U.S. Steel (NYSE:X) announced its first quarter results on Tuesday with both revenue and income from reportable segments recording growth. U.S. flat rolled and U.S. tubular were the divisions primarily driving profits as a gradual recovery in the U.S. economy lent support. Falling natural gas prices also helped the company reduce its operating costs. However, tough economic conditions and an oversupply of steel in Europe aggravated losses for the company’s European operations. The company’s net income was positive for the quarter excluding a pre-tax loss of $399 million on the sale of U.S. Steel Serbia. Primary competitor ArcelorMittal (NYSE:MT) is scheduled to report its earnings on May 10.
In the wake of these earnings and other recent developments, we have revised our price estimate for U.S. Steel to $33, about 25% ahead of the current market price. We believe that outside of Europe, the company will continue to perform well in the near-term. In the U.S., automotive market growth should continue to support growth. Moreover, increasing exploration activities and expansion by energy companies should keep tubular demand intact, while keeping natural gas prices low.
Strong Quarter for Flat Rolled and Tubular Divisions
- Why We’re Raising Our Price Estimate For U.S. Steel To $18
- Why Do China’s Steel Exports Remain At Elevated Levels?
- What Is The Extent Of Overcapacity In The Global Steel Industry?
- How Has The Decline In Oil Prices Impacted U.S. Steel’s Tubular Steel Shipments?
- U.S. Steel Q1 2016 Earnings Review: Competition From Imported Steels And Weak Oil & Gas Drilling Activity Adversely Impact Results
- U.S. Steel Q1 2016 Earnings Preview: Adverse Business Conditions To Negatively Impact Results
Americas: Automotive Key to Growth, Anti-dumping Duties to Help
With some recent encouraging economic reports, we believe that the U.S. is on track for a slow but steady recovery. We expect domestic consumption to continue to drive automotive sales in the U.S.. Consequently, this will result in higher flat rolled steel shipments for the company. The flat rolled division accounts for more than half of our price estimate.
Recent anti dumping regulations and countervailing duties imposed by the U.S. government to curb cheap imports should also help revive domestic steel producers. By virtue of being the largest steel maker in the U.S., we expect U.S. Steel’s American arm to benefit the most from rising domestic steel demand. We expect steel prices to increase in the near-term due to the curb on cheap imports and rising input costs.
Natural Gas Prices Provide Twofold Benefit
Falling natural gas prices have been a strong positive for U.S. Steel. Technological innovation and increases in drilling operations have led to new discoveries of natural gas deposits, pushing natural gas prices to all time lows. This increase in drilling activity is leading to greater demand for tubular steel from energy companies like Kinder Morgan Energy Partners (NYSE:KMP) and Chesapeake Energy (NYSE:CHK) as they expand their natural gas and petroleum pipeline networks. The U.S. tubular steel division accounts for about 30% of our price estimate.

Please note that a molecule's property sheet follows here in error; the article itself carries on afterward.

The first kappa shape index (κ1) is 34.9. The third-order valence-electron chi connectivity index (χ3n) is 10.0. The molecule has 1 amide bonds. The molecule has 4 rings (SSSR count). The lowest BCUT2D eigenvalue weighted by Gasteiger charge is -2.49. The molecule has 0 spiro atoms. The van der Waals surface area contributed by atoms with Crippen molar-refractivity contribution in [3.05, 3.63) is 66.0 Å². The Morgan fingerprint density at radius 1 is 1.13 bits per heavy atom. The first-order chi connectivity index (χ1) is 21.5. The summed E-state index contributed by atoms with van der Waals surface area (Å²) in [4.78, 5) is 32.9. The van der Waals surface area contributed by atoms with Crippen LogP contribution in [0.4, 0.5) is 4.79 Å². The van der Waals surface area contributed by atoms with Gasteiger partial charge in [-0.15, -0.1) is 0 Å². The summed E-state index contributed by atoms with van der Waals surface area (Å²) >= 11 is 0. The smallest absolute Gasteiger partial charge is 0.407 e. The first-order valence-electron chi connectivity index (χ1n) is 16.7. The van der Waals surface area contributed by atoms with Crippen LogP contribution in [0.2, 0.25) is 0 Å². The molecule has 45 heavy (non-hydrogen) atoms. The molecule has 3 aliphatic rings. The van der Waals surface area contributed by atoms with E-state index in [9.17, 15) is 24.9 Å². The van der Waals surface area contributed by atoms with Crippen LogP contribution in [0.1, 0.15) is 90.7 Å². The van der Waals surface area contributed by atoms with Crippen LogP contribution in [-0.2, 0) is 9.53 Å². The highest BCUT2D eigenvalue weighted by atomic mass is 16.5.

Further, in the U.S., the use of natural gas in some stages of production can reduce the use of rather expensive coking coal. Accordingly, low gas prices also allow the company to reduce input costs and boost margins.
Europe Still Struggling with Oversupply, Debt Shocks
The European steel business may not recover in the near-term due to economic uncertainty in the Eurozone. We do, however, forecast an eventual increase in steel shipments in conjunction with a longer-term economic recovery. We expect steel prices to remain largely steady, mainly due to rising input costs, but any price hikes will be capped by oversupply.
We expect margins for the steel business to improve thanks to various restructuring steps taken by the company, including the disposal of the unprofitable Serbian business. These cost-cutting efforts should allow margins to remain healthy in the near-term, and eventually expand.
Company Well-Positioned in Long Term
Overall, we are cautiously optimistic about the company’s prospects as the U.S. economy is showing some signs of revival. Our concerns arise from the fact that a European recovery is likely to be a few years away, and more protracted in nature. Also, unlike many of its competitors U.S. Steel has limited exposure to developing countries, where demand growth is likely to be stronger than developed countries. Automotive manufacturers shift towards lighter weight aluminum may benefit its other competitor Alcoa (NYSE:AA).Notes:
- United States Steel Corporation Reports 2012 First quarter Results, U.S. Steel News Release, April 24 2012 [↩]